print "Content-type:text/html\r\n\r\n";
 print "<html>";
 print "<head>";
 print'<meta charset="utf-8">';
 print'<title>Novice Tutorial (phpxs.com)</title>';
 print "</head>";
 print "<body>";
 print "<code><h2>The input text content is: $text_content</h2></code>";
 print "</body>";
 print "</html>";
 
 1;
----

Pass drop-down data through CGI program[edit | edit source]

The HTML drop-down box code is as follows:

 <!DOCTYPE html>
 <html>
 <head>
 <meta charset="utf-8">
 <title>Novice Tutorial (phpxs.com)</title>
 </head>
 <body>
 <form action="/cgi-bin/test.cgi" method="post" target="_blank">
 <select name="dropdown">
 <option value="runoob" selected>Novice Tutorial</option>
 <option value="google">Google</option>
 </select>
 <input type="submit" value="Submit"/>
 </form>
 </body>
 </html>

The test. cgi script code is as follows:

 #!/usr/bin/perl
 
 local ($buffer, @pairs, $pair, $name, $value, %FORM);
 # Read information
 $ENV{'REQUEST_METHOD'} =~ tr/az/AZ/;
 if ($ENV{'REQUEST_METHOD'} eq "POST")
 {
    read(STDIN, $buffer, $ENV{'CONTENT_LENGTH'});
 }else {
    $buffer = $ENV{'QUERY_STRING'};
 }
 # Read name/value pair information
 @pairs = split(/&/, $buffer);
 foreach $pair (@pairs)
 {
    ($name, $value) = split(/=/, $pair);
    $value =~ tr/+/ /;
    $value =~ s/%(..)/pack("C", hex($1))/eg;
    $FORM{$name} = $value;
 }
 $site = $FORM{dropdown};
 
 print "Content-type:text/html\r\n\r\n";
 print "<html>";
 print "<head>";
 print'<meta charset="utf-8">';
 print'<title>Novice Tutorial (phpxs.com)</title>';
 print "</head>";
 print "<body>";
 print "<code><h2>The selected website is: $site</h2></code>";
 print "</body>";
 print "</html>";
 
 1;
----

Use of cookies in CGI[edit | edit source]

A big disadvantage of the http protocol is that it does not judge the user's identity, which brings great inconvenience to the programmer, and the emergence of the cookie function makes up for this deficiency.

Cookie is to write record data on the client's hard disk through the client's browser while the client accesses the script, and retrieve the data information when the client accesses the script next time, so as to achieve the function of identity discrimination. Cookies are often used in identity verification.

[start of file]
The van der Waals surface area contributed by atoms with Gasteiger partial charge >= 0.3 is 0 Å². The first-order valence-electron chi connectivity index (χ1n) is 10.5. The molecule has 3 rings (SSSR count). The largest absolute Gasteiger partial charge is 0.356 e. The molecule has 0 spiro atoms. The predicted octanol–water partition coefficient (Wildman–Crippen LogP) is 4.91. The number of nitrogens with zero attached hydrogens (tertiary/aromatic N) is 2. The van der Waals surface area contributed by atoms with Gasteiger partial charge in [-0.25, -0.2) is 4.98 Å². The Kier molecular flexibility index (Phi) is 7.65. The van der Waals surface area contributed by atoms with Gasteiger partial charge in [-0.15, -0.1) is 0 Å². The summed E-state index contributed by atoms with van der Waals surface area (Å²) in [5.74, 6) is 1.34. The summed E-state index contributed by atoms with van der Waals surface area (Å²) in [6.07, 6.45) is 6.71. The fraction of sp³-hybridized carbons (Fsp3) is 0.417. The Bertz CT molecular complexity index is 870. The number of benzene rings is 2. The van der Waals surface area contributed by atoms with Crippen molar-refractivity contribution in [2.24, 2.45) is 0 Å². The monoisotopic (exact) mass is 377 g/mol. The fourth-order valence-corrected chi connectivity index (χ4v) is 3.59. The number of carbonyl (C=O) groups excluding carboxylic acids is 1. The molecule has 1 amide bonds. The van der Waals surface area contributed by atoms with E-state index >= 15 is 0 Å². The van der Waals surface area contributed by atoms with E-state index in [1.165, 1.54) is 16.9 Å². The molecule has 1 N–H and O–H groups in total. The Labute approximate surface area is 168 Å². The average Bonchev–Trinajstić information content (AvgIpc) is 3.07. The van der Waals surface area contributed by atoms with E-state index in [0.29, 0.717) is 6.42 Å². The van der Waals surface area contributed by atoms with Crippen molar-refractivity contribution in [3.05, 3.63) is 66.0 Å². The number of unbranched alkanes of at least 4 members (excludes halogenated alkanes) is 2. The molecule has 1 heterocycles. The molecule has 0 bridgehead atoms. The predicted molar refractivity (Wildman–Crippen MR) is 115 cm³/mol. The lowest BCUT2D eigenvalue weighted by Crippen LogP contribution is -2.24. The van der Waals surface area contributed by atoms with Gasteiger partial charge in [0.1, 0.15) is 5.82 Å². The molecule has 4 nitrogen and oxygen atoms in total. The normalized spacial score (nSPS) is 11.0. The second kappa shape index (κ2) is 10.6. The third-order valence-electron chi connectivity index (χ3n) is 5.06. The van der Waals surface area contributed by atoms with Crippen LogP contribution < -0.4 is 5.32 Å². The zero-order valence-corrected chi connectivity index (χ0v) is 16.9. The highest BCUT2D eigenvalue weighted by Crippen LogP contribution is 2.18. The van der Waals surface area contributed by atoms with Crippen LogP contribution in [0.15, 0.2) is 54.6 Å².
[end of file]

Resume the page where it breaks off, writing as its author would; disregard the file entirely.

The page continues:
The syntax of cookies[edit | edit source]

The sending of http cookie is realized through the http header, which is earlier than the transmission of the file. The syntax of the header set-cookie is as follows:

 Set-cookie:name=name;expires=date;path=path;domain=domain;secure
  • name=name: The value of the cookie needs to be set (name cannot use " ; " and " , " signs). When there are multiple name values, use " ; " to separate, for example: name1=name1;name2=name2;name3=name3 .
  • expires=date: the expiration date of the cookie, format: expires="Wdy,DD-Mon-YYYY HH:MM:SS"
  • path=path: set the path supported by the cookie, if path is a path, the cookie will take effect on all files and subdirectories in this directory, for example: path="/cgi-bin/", if the path is a file, then the cookie Refers to the effect of this file, for example: path="/cgi-bin/cookie.cgi".
  • domain=domain: The domain name that is valid for the cookie, for example: domain="www.phpxs.com"
  • secure: If this flag is given, it means that the cookie can only be transmitted through the https server of the SSL protocol.
  • The cookie reception is achieved by setting the environment variable HTTP_COOKIE, and the CGI program can retrieve the cookie information by retrieving this variable.

Cookie settings[edit | edit source]

The setting of the cookie is very simple, the cookie will be sent separately in the http header. The following example sets UserID, Password, and expires in the cookie:

 #!/usr/bin/perl
 
 print "Set-Cookie:UserID=XYZ;\n";
 print "Set-Cookie:Password=XYZ123;\n";
 print "Set-Cookie:Expires=Tuesday, 31-Dec-2017 23:12:40 GMT";\n";
 print "Set-Cookie:Domain=www.phpxs.com;\n";
 print "Set-Cookie:Path=/perl;\n";
 print "Content-type:text/html\r\n\r\n";
 ...........Other HTML content
Find cookies[edit | edit source]

The cookie information retrieval page is very simple. The cookie information is stored in the CGI environment variable HTTP_COOKIE, and the storage format is as follows:

 #!/usr/bin/perl
 $rcvd_cookies = $ENV{'HTTP_COOKIE'};
 @cookies = split /;/, $rcvd_cookies;
 foreach $cookie (@cookies ){
    ($key, $val) = split(/=/, $cookie); # splits on the first =.
    $key =~ s/^\s+//;
    $val =~ s/^\s+//;
    $key =~ s/\s+$//;
    $val =~ s/\s+$//;
    if( $key eq "UserID" ){
       $user_id = $val;
    }elsif($key eq "Password"){
       $password = $val;
    }
 }
 print "User ID = $user_id\n";
 print "Password = $password\n";
The output of the above example is:
 User ID = XYZ
 Password = XYZ123
----

CGI module[edit | edit source]

Perl provides many built-in CGI modules, the following two are commonly used:

  • CGI module
  • Berkeley cgi-lib.pl